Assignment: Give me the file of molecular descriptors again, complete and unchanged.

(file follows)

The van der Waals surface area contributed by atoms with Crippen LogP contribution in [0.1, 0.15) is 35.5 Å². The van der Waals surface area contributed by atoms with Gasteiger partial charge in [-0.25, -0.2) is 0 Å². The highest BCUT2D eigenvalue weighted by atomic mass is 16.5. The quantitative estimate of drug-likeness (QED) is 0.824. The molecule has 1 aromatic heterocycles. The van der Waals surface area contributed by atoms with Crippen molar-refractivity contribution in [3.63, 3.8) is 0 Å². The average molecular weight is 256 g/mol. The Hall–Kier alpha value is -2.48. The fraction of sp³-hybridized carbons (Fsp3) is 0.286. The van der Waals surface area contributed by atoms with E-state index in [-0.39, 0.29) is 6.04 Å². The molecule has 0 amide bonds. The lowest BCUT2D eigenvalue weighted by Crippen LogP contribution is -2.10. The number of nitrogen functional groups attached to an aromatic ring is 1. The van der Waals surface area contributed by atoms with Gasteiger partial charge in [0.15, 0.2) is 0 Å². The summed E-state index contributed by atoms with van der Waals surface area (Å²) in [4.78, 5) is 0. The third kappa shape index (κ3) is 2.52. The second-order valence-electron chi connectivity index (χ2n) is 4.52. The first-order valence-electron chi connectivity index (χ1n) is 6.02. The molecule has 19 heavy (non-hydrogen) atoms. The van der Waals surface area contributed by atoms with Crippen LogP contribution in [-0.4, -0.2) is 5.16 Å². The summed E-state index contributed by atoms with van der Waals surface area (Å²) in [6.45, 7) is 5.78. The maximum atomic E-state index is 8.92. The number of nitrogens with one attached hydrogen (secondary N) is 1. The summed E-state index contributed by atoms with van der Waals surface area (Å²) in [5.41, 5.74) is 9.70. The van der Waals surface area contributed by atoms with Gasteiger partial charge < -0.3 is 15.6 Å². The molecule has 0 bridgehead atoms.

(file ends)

The van der Waals surface area contributed by atoms with Crippen LogP contribution in [0.1, 0.15) is 35.5 Å². The van der Waals surface area contributed by atoms with Gasteiger partial charge in [-0.25, -0.2) is 0 Å². The highest BCUT2D eigenvalue weighted by atomic mass is 16.5. The quantitative estimate of drug-likeness (QED) is 0.824. The molecule has 1 aromatic heterocycles. The van der Waals surface area contributed by atoms with Crippen molar-refractivity contribution in [3.63, 3.8) is 0 Å². The average molecular weight is 256 g/mol. The Hall–Kier alpha value is -2.48. The fraction of sp³-hybridized carbons (Fsp3) is 0.286. The van der Waals surface area contributed by atoms with E-state index in [-0.39, 0.29) is 6.04 Å². The molecule has 0 amide bonds. The lowest BCUT2D eigenvalue weighted by Crippen LogP contribution is -2.10. The number of nitrogen functional groups attached to an aromatic ring is 1. The van der Waals surface area contributed by atoms with Gasteiger partial charge in [0.15, 0.2) is 0 Å². The summed E-state index contributed by atoms with van der Waals surface area (Å²) in [4.78, 5) is 0. The third kappa shape index (κ3) is 2.52. The second-order valence-electron chi connectivity index (χ2n) is 4.52. The first-order valence-electron chi connectivity index (χ1n) is 6.02. The molecule has 19 heavy (non-hydrogen) atoms. The van der Waals surface area contributed by atoms with Crippen LogP contribution in [-0.4, -0.2) is 5.16 Å². The summed E-state index contributed by atoms with van der Waals surface area (Å²) in [6.45, 7) is 5.78. The maximum atomic E-state index is 8.92. The number of nitrogens with one attached hydrogen (secondary N) is 1. The summed E-state index contributed by atoms with van der Waals surface area (Å²) in [5.41, 5.74) is 9.70. The van der Waals surface area contributed by atoms with Gasteiger partial charge < -0.3 is 15.6 Å². The molecule has 0 bridgehead atoms.